Labor has dialled up its criticisms of the federal government’s response to the women’s March4Justice, blasting Prime Minister Scott Morrison for suggesting that similar demonstrations in other countries had been “met with bullets”.
An angry Mr Morrison shot back at Opposition Leader Anthony Albanese, accusing Labor of hypocrisy as both sides traded blows over mounting reports of sexual misconduct in Parliament.
“The Leader of the Opposition has engaged in a very unworthy and egregious slur,” Mr Morrison roared, in an ugly Question Time on Tuesday.
“A twisted attempt to try and pervert what has been said in good faith … he is proving himself unworthy of the office he even holds now, let alone the one he seeks to take.”
At issue was Mr Morrison’s response to Monday’s March4Justice, on the front lawn of Parliament House.
“It is good and right that so many are able to gather here in this way, whether in our capital or elsewhere, and to do so peacefully to express their concerns and their very genuine and real frustrations,” the PM said on Monday.
“Not far from here, such marches, even now, are being met with bullets, but not here in this country.”
— Tegan George (@tegangeorge) March 16, 2021
The comment elicited a furious response from Greens leader Adam Bandt, who called it “unbelievably appalling behaviour”.
Mr Albanese added his criticism on Tuesday, opening Question Time by asking whether Mr Morrison regretted his comments in response to more than 100,000 people joining the march in towns and cities across Australia.
He said the PM had suggested protesters “were lucky because in other countries they would be met by bullets”.
Mr Morrison slammed Mr Albanese for what he called an “egregious slur”, claiming his comments had been radically misrepresented.
“What issue does the Leader of the Opposition have with celebrating democracy?” the PM said.
Earlier in the day, Minister for Women Marise Payne defended the PM, saying “the observation about the opportunity to protest peacefully and safely in Australia is an important one”.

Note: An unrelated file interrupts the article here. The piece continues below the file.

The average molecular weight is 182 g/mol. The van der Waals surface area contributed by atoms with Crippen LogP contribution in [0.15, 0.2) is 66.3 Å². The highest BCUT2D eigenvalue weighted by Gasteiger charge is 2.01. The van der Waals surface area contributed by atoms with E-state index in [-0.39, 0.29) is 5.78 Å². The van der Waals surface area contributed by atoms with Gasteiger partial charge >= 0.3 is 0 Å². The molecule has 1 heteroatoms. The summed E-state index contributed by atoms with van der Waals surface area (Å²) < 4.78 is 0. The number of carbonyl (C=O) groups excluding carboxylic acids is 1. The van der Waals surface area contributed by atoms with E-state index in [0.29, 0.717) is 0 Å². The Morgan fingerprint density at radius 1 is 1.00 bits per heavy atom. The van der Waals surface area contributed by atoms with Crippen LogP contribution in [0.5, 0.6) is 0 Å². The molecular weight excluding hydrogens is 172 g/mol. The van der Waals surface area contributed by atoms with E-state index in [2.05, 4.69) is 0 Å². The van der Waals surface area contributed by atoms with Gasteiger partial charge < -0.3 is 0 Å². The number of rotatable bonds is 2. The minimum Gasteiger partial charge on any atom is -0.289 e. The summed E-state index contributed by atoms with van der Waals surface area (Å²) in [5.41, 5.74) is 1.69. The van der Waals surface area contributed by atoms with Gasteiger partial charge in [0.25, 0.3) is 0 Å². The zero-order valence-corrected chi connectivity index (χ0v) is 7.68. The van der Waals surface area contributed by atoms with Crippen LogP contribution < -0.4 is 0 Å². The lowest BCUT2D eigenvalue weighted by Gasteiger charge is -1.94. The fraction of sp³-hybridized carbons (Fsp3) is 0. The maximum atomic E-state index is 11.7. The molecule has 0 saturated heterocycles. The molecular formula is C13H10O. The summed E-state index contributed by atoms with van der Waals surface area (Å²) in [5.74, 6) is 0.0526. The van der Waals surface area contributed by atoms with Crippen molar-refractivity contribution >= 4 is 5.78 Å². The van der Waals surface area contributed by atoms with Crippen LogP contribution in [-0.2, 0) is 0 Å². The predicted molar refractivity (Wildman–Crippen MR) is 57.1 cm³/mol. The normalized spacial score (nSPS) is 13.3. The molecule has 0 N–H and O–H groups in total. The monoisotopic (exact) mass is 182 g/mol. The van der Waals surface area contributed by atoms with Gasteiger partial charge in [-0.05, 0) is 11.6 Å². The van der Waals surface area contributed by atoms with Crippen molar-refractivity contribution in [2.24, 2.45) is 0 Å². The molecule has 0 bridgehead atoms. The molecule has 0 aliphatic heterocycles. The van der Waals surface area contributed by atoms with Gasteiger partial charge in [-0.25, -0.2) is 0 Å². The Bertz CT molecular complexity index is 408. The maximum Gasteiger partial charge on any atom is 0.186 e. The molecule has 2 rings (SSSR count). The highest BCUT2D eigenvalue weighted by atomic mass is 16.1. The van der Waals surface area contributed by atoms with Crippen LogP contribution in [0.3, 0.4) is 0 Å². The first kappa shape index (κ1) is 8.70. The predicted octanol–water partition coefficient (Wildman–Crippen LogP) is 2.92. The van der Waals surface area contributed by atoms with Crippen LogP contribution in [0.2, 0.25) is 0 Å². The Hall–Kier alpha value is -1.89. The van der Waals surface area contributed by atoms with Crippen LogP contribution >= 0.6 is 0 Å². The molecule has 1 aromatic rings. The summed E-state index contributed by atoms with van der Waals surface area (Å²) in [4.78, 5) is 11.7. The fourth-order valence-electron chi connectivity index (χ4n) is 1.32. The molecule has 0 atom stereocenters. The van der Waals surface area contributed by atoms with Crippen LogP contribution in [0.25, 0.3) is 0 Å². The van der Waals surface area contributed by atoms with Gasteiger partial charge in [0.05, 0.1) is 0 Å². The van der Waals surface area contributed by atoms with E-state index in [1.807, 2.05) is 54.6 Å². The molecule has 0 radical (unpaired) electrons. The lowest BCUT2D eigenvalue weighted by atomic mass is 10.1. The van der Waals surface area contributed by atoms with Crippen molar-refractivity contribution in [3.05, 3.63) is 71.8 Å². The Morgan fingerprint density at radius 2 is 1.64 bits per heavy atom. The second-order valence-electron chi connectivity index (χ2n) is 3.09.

“Our democracy does provide Australians with that opportunity,” Senator Payne said.
Labor shadow minister for women Tanya Plibersek said Mr Morrison’s comments were “just not good enough”.
“I really think that Scott Morrison just doesn’t get it,” she said.
“We need our laws to change, and we need our culture to change. And I think the Prime Minister missed that – talking about how women should be grateful not to be shot when they’re marching for their rights on our streets.”
Labor accused of ‘glass houses’
On Monday, Mr Morrison had been asked again about former Liberal staffer Brittany Higgins’ claims that his office had “backgrounded” journalists with negative information about her boyfriend when her rape claims emerged.
Mr Morrison denied being aware of any such action.
Asked again on Tuesday by Labor MP Catherine King, Mr Morrison shrugged off the inquiry, saying again he had “no knowledge” of that.
Asked about his government’s response to claims of sexual assault claims within politics, Mr Morrison warned that Labor should be careful about “glass houses”.
It was a reference to explosive allegations, aired recently in a private Facebook group for Labor women, accusing unnamed senior politicians or party members of serious sexual assault and harassment.
“The Labor Party is not engaging in this issue in good faith. The Labor Party is simply trying to exact political opportunity from the terrible trauma and circumstances that staff face in this office,” Mr Morrison claimed.
“Even now, the Labor Party knows that there are allegations, raised about the conduct of staff and members on that side of the House.
“That’s a matter for them to deal with, to get their own house in order, but when they’re standing in glass houses, they should not be throwing these types of stones.”
Mr Albanese urged complainants to come forward and make formal reports, which he said will be fully investigated.
On Tuesday, Ms Plibersek made a similar plea.
“If you wish to make a complaint we have processes, you can make that complaint, and we will be with you,” she told ABC radio.
“You can go to the police if it’s a matter around assault. And we will be with you. We will support you.
“You can use our Labor Party internal processes, which have recently been strengthened. You can use the government’s new telephone line, where you can get advice about the options that are open to you. Either formal or informal mechanisms that you can use in your workplace.”
Labor politicians spoke in their weekly caucus meeting in Parliament of how their offices had been inundated with calls from the public, sharing personal stories of sexual assault.
MPs have asked for more training for their staff, in how to deal with and refer such reports to appropriate authorities.